Recent research in polar and non-polar regions showed that sun-lit snow packs are important chemical reactors and reservoirs, which strongly influence air quality of the lower atmosphere and likely also regional climate.
For example, ozone is a pollutant and greenhouse gas, and surface concentrations show both dramatic depletion near the sea-ice zone during polar spring and production above inner Antarctica during summer. To date our understanding of the chemical and natural air-snow processes remains incomplete, but is essential to guide legislation to control man-made emissions of ozone pre-cursor gases in the high latitudes.
This paper is a key contribution to the OPALE (Oxidant Production in Antarctic Lands and Export) project, a collaboration between BAS and four French partners, which seeks to understand air quality above snow in Antarctica. At Dome C, the drill site of the EPICA deep ice core, we carried out the first combined measurements of the nitrogen oxides NO and NO2, the main ozone precursors in the background atmosphere, alongside with other atmospheric key species. We sampled the air in the open pore space of the upper snowpack, as well of the lower atmosphere using a balloon, and measured atmospheric turbulence to quantify the upward mixing of trace gases emitted by the snowpack.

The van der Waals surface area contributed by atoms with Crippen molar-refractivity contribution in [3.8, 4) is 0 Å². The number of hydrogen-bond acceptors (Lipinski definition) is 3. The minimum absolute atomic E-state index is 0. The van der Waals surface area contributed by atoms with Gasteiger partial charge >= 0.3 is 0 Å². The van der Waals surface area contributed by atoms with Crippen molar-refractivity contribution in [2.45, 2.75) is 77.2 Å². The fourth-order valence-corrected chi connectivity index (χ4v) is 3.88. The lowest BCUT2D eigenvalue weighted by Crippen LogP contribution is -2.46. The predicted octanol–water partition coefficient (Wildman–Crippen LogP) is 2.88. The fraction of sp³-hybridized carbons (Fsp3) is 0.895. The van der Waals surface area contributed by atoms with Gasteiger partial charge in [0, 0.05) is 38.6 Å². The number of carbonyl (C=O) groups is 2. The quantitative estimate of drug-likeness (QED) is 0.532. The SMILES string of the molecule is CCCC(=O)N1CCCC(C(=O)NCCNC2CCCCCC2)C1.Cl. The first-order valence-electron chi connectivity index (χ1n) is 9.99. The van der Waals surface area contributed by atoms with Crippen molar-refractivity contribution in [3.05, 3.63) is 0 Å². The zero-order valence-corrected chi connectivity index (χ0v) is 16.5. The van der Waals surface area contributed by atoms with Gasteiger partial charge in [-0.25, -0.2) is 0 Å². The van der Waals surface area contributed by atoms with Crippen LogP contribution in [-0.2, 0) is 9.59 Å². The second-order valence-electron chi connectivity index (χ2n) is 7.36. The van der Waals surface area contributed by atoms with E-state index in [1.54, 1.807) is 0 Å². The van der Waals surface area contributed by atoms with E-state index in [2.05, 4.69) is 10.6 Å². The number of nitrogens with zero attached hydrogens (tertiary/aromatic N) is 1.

We find that, in contrast to South Pole, the air chemistry at Dome C in summer is strongly influenced by the diurnal cycle of solar irradiance and the sudden boundary layer collapse in the evening. Furthermore, the large concentrations of nitrogen oxide and flux observed are driven primarily by changes in snow chemistry, with smaller contributions from the variability in down-welling UV radiation. And finally, the observation of large NO2:NO ratios and low abundance of halogens points to yet unknown chemistry taking place in the air above the high and cold Antarctic Plateau.
These results will guide future studies, but also significantly improve model predictions of large-scale impacts of snowpacks on surface ozone concentrations as well as the interpretation of ice core records with regard to air quality in the past.
Atmospheric nitrogen oxides (NO and NO2) at Dome C, East Antarctica, during the OPALE campaign
Frey, M. M., Roscoe, H. K., Kukui, A., Savarino, J., France, J. L., King, M. D., Legrand, M., and Pre- unkert, S.
Atmospheric Chemistry and Physics, 15. 7859-7875. 10.5194/acp-15-7859-2015